Since the long open kitchen at Scales and Shells is just behind the hostess station, you are pulled into the restaurant by the aroma of wood smoke and garlic as soon as you open the front door. The countertop around the kitchen is low enough to offer a view of cooks scurrying, steam rising, and flames shooting up now and again.
|Scales And Shells | 401.846.3474 | 527 Lower Thames St, Newport | Sun-Thurs, 5-9 pm; Fri-Sat, 5-10 pm | No credit cards (Checks With IDs) | Full bar | Sidewalk-level accessible|
Turning toward the dining area, you take in the airy space with white ceilings and woodwork next to apricot walls. There’s one large seascape, three modest ceramic fish, and a sculpted metal fish on the walls. This stripped-to-basics, ship-shape décor carries over to the oversized blackboard on the back wall.
But here I simply must ask: is chalk cheaper than paper? Or does tradition trump comfort? The blackboard at Scales and Shells, with its multi-colored listings, may be down-home chic, but for anyone over 40 and/or not sitting within a good sight line of this menu, it can mean several trips to stand in front of it and consider your options. Isn’t taking time to peruse the menu in your hands part of the fun of going out to eat?
Okay, okay, what exactly was on that blackboard? As special appetizers, there was spicy tuna with sesame sauce, mussels au gratin, and swordfish fingers. Entrée specials were fish dishes with a bit extra, such as the toro tuna with grilled asparagus and mushrooms. Did I mention that Scales and Shells touts itself as Newport’s only “only seafood” restaurant?
It was therefore gratifying to see that if you came here for a family dinner as a vegetarian, you could, in fact, get linguine aglio and olio, pasta primavera, a veggie kebab, a salad, or grilled asparagus, mushrooms, or eggplant.
Most people seek out the seafood, of course, and judging by the diners on that Sunday evening, many come for the lobster, prepared in several ways, including with a fra diavolo sauce. Other seafood items, whether with scales or with shells, are shopped for daily by the S&S staff. Available from the wood grill that evening were: lobster, shrimp, scallops, salmon, monkfish, tuna, toro tuna, black sea bass, striped bass, and bluefish.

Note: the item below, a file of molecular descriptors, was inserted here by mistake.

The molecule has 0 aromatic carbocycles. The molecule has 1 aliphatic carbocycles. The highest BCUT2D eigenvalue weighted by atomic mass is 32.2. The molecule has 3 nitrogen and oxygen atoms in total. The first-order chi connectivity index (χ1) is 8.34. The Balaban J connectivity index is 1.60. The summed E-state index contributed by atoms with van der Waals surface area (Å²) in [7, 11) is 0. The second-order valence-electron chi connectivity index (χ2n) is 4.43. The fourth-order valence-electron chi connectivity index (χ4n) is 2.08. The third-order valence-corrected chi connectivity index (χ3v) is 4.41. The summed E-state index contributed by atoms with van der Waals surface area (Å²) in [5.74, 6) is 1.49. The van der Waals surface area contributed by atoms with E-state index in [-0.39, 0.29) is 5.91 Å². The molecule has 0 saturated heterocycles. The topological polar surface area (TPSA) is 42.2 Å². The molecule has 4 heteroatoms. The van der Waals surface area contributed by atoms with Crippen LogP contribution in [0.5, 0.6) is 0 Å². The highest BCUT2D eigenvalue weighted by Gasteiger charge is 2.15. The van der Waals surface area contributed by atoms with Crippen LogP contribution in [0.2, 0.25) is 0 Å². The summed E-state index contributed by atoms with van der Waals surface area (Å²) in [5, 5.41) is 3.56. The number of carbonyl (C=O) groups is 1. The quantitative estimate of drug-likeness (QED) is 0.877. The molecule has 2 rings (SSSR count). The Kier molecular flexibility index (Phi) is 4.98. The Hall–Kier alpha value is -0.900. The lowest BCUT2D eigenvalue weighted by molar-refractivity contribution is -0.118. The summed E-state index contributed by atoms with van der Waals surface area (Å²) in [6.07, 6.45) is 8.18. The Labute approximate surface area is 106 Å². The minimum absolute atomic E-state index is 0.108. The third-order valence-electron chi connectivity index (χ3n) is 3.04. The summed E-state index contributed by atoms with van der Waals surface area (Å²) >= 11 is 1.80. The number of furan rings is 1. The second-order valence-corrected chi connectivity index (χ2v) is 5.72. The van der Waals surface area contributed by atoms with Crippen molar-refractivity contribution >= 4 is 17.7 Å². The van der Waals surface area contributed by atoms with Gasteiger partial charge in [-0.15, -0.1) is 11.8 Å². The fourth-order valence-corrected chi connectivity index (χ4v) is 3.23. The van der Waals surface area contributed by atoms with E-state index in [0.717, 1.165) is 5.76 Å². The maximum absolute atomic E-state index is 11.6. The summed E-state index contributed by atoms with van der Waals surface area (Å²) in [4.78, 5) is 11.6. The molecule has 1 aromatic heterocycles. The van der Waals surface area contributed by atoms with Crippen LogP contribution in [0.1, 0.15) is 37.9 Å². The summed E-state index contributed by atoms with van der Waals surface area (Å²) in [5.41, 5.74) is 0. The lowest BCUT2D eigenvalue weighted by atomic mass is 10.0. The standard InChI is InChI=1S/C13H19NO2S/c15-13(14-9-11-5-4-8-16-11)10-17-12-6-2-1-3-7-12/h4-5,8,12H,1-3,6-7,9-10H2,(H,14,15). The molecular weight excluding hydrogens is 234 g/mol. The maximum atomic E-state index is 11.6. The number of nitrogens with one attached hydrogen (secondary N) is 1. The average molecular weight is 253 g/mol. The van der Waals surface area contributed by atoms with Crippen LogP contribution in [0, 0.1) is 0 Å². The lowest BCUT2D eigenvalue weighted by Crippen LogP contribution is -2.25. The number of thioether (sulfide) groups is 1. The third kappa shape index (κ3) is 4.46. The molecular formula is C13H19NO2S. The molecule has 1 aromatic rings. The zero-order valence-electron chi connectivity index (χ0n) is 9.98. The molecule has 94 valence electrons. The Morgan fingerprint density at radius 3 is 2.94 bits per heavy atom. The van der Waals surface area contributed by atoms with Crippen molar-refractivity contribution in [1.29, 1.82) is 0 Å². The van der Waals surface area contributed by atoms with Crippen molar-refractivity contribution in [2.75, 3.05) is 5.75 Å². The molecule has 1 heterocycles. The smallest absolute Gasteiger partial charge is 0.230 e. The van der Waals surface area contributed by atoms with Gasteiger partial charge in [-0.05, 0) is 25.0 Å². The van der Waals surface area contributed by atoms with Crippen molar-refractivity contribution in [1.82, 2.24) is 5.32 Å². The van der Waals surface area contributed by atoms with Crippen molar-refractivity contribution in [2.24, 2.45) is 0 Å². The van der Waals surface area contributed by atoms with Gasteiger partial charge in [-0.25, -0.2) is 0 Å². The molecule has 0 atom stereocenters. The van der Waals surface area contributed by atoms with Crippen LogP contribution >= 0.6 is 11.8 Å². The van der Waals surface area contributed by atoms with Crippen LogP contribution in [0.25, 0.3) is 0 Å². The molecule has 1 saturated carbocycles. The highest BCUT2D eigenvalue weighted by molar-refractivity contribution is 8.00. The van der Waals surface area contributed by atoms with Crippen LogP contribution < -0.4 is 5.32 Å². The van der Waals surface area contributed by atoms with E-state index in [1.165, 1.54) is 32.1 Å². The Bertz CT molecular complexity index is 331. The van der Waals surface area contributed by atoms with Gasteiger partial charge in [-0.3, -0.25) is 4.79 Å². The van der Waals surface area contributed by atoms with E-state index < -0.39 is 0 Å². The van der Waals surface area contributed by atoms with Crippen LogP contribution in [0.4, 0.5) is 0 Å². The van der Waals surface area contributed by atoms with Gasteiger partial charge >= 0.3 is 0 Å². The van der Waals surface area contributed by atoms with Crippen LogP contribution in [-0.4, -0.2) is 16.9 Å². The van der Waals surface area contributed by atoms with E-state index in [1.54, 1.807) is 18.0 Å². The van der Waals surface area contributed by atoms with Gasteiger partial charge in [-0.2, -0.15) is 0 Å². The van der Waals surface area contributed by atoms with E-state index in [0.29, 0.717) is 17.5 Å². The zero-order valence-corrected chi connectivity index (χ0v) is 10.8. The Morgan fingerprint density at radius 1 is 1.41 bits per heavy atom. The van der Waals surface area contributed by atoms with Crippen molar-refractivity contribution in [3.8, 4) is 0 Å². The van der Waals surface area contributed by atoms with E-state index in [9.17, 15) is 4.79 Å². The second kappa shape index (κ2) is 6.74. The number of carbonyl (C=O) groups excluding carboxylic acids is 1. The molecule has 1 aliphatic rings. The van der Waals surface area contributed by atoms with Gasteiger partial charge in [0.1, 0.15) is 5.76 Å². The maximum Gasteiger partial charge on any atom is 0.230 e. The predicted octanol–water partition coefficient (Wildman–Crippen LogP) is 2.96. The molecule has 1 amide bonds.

Our waitress reminded us that toro tuna is the fatty underbelly of the fish, and that black sea bass is not related to striped bass (the former is in the grouper family). Shrimp, scallops, and monkfish are offered with piccata or marsala sauces; shrimp, scallops, and calamari with a scampi sauce. Vongole Neapolitan is whole littlenecks with a red sauce over pasta; however, linguine with a red or white sauce can be ordered with shrimp, scallops, or clams, and the latter will be chopped cherrystones.
So, after much discussion back and forth with our waitress (and after an extensive note-taking trip to the blackboard), we settled on the toro tuna special ($27.50) for Bill, and the linguine with white sauce and clams ($21.95) for me. From the list of regular appetizers, we chose the small portion of fried calamari ($10.50), which comes with a side of marinara sauce.